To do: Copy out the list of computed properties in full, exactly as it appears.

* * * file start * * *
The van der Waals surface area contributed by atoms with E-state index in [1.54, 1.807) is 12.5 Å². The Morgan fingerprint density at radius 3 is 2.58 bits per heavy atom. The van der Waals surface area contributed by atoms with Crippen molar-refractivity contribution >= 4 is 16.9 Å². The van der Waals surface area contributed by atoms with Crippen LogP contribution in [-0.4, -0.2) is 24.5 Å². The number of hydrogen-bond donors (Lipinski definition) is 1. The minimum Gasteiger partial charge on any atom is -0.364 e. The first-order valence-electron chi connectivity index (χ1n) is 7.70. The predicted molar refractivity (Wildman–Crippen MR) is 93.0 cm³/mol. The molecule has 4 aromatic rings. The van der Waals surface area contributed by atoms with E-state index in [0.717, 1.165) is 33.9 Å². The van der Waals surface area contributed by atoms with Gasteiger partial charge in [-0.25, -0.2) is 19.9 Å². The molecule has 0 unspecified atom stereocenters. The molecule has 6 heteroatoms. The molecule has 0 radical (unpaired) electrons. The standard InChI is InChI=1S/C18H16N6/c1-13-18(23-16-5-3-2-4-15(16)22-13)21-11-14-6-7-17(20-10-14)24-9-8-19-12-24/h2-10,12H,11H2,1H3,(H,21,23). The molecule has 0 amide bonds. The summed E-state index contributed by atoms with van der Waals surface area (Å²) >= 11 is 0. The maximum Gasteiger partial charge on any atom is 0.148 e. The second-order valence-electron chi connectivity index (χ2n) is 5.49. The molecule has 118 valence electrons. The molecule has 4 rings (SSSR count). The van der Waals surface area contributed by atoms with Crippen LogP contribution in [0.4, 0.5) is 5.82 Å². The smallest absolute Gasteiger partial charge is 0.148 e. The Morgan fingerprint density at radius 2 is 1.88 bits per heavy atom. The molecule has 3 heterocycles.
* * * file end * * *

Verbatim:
The van der Waals surface area contributed by atoms with E-state index in [1.54, 1.807) is 12.5 Å². The Morgan fingerprint density at radius 3 is 2.58 bits per heavy atom. The van der Waals surface area contributed by atoms with Crippen molar-refractivity contribution >= 4 is 16.9 Å². The van der Waals surface area contributed by atoms with Crippen LogP contribution in [-0.4, -0.2) is 24.5 Å². The number of hydrogen-bond donors (Lipinski definition) is 1. The minimum Gasteiger partial charge on any atom is -0.364 e. The first-order valence-electron chi connectivity index (χ1n) is 7.70. The predicted molar refractivity (Wildman–Crippen MR) is 93.0 cm³/mol. The molecule has 4 aromatic rings. The van der Waals surface area contributed by atoms with E-state index in [0.717, 1.165) is 33.9 Å². The van der Waals surface area contributed by atoms with Gasteiger partial charge in [-0.25, -0.2) is 19.9 Å². The molecule has 0 unspecified atom stereocenters. The molecule has 6 heteroatoms. The molecule has 0 radical (unpaired) electrons. The standard InChI is InChI=1S/C18H16N6/c1-13-18(23-16-5-3-2-4-15(16)22-13)21-11-14-6-7-17(20-10-14)24-9-8-19-12-24/h2-10,12H,11H2,1H3,(H,21,23). The molecule has 0 amide bonds. The summed E-state index contributed by atoms with van der Waals surface area (Å²) >= 11 is 0. The maximum Gasteiger partial charge on any atom is 0.148 e. The second-order valence-electron chi connectivity index (χ2n) is 5.49. The molecule has 118 valence electrons. The molecule has 4 rings (SSSR count). The van der Waals surface area contributed by atoms with Crippen LogP contribution in [0.4, 0.5) is 5.82 Å². The smallest absolute Gasteiger partial charge is 0.148 e. The Morgan fingerprint density at radius 2 is 1.88 bits per heavy atom. The molecule has 3 heterocycles.